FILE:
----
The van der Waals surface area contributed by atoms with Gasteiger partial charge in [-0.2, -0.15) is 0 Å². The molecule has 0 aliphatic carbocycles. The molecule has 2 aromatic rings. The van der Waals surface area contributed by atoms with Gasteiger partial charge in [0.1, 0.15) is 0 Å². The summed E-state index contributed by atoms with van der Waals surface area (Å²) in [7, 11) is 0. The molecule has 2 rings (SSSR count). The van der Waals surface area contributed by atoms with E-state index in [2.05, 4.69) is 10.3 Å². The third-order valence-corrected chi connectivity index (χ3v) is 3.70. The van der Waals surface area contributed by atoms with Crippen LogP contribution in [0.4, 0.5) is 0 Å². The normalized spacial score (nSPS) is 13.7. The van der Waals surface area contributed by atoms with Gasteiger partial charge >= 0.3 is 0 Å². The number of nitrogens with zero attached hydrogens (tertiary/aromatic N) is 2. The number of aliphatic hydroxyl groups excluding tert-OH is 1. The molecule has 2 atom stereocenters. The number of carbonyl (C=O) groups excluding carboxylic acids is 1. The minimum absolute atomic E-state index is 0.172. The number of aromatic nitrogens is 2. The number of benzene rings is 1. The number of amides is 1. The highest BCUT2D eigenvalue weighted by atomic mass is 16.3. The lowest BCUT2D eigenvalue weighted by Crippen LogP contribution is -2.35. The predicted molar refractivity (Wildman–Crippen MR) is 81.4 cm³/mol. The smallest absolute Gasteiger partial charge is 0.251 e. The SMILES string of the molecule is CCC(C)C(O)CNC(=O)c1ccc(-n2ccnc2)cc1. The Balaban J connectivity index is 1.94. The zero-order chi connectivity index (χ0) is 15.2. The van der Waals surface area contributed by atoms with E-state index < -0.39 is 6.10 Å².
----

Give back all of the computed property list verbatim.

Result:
The van der Waals surface area contributed by atoms with Gasteiger partial charge in [-0.2, -0.15) is 0 Å². The molecule has 0 aliphatic carbocycles. The molecule has 2 aromatic rings. The van der Waals surface area contributed by atoms with Gasteiger partial charge in [0.1, 0.15) is 0 Å². The summed E-state index contributed by atoms with van der Waals surface area (Å²) in [7, 11) is 0. The molecule has 2 rings (SSSR count). The van der Waals surface area contributed by atoms with E-state index in [2.05, 4.69) is 10.3 Å². The third-order valence-corrected chi connectivity index (χ3v) is 3.70. The van der Waals surface area contributed by atoms with Crippen LogP contribution in [0.4, 0.5) is 0 Å². The normalized spacial score (nSPS) is 13.7. The van der Waals surface area contributed by atoms with Gasteiger partial charge >= 0.3 is 0 Å². The number of nitrogens with zero attached hydrogens (tertiary/aromatic N) is 2. The number of aliphatic hydroxyl groups excluding tert-OH is 1. The molecule has 2 atom stereocenters. The number of carbonyl (C=O) groups excluding carboxylic acids is 1. The minimum absolute atomic E-state index is 0.172. The number of aromatic nitrogens is 2. The number of benzene rings is 1. The number of amides is 1. The highest BCUT2D eigenvalue weighted by atomic mass is 16.3. The lowest BCUT2D eigenvalue weighted by Crippen LogP contribution is -2.35. The predicted molar refractivity (Wildman–Crippen MR) is 81.4 cm³/mol. The smallest absolute Gasteiger partial charge is 0.251 e. The SMILES string of the molecule is CCC(C)C(O)CNC(=O)c1ccc(-n2ccnc2)cc1. The Balaban J connectivity index is 1.94. The zero-order chi connectivity index (χ0) is 15.2. The van der Waals surface area contributed by atoms with E-state index < -0.39 is 6.10 Å².